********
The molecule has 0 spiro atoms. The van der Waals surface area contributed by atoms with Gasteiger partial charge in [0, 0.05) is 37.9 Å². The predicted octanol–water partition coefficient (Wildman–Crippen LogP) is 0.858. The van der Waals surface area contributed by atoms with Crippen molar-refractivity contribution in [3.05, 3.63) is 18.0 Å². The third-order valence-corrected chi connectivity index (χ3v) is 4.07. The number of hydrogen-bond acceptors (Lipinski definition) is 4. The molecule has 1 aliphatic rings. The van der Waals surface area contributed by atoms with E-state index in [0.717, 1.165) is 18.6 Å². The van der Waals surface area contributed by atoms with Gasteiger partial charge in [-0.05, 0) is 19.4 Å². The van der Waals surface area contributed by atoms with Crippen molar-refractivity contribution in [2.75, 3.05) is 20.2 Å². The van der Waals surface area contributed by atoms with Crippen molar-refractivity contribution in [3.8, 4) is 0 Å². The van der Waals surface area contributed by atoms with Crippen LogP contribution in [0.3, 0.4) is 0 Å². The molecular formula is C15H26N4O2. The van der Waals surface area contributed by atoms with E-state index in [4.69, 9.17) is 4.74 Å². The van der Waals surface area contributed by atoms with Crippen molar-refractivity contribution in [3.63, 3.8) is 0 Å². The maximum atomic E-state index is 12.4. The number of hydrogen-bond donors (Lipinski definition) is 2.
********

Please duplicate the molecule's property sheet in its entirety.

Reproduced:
The molecule has 0 spiro atoms. The van der Waals surface area contributed by atoms with Gasteiger partial charge in [0, 0.05) is 37.9 Å². The predicted octanol–water partition coefficient (Wildman–Crippen LogP) is 0.858. The van der Waals surface area contributed by atoms with Crippen molar-refractivity contribution in [3.05, 3.63) is 18.0 Å². The third-order valence-corrected chi connectivity index (χ3v) is 4.07. The number of hydrogen-bond acceptors (Lipinski definition) is 4. The molecule has 1 aliphatic rings. The van der Waals surface area contributed by atoms with E-state index in [0.717, 1.165) is 18.6 Å². The van der Waals surface area contributed by atoms with Gasteiger partial charge in [-0.05, 0) is 19.4 Å². The van der Waals surface area contributed by atoms with Crippen molar-refractivity contribution in [2.75, 3.05) is 20.2 Å². The van der Waals surface area contributed by atoms with Crippen molar-refractivity contribution in [3.8, 4) is 0 Å². The van der Waals surface area contributed by atoms with Crippen LogP contribution in [0.3, 0.4) is 0 Å². The molecular formula is C15H26N4O2. The van der Waals surface area contributed by atoms with E-state index in [4.69, 9.17) is 4.74 Å². The van der Waals surface area contributed by atoms with Crippen molar-refractivity contribution in [3.63, 3.8) is 0 Å². The maximum atomic E-state index is 12.4. The number of hydrogen-bond donors (Lipinski definition) is 2.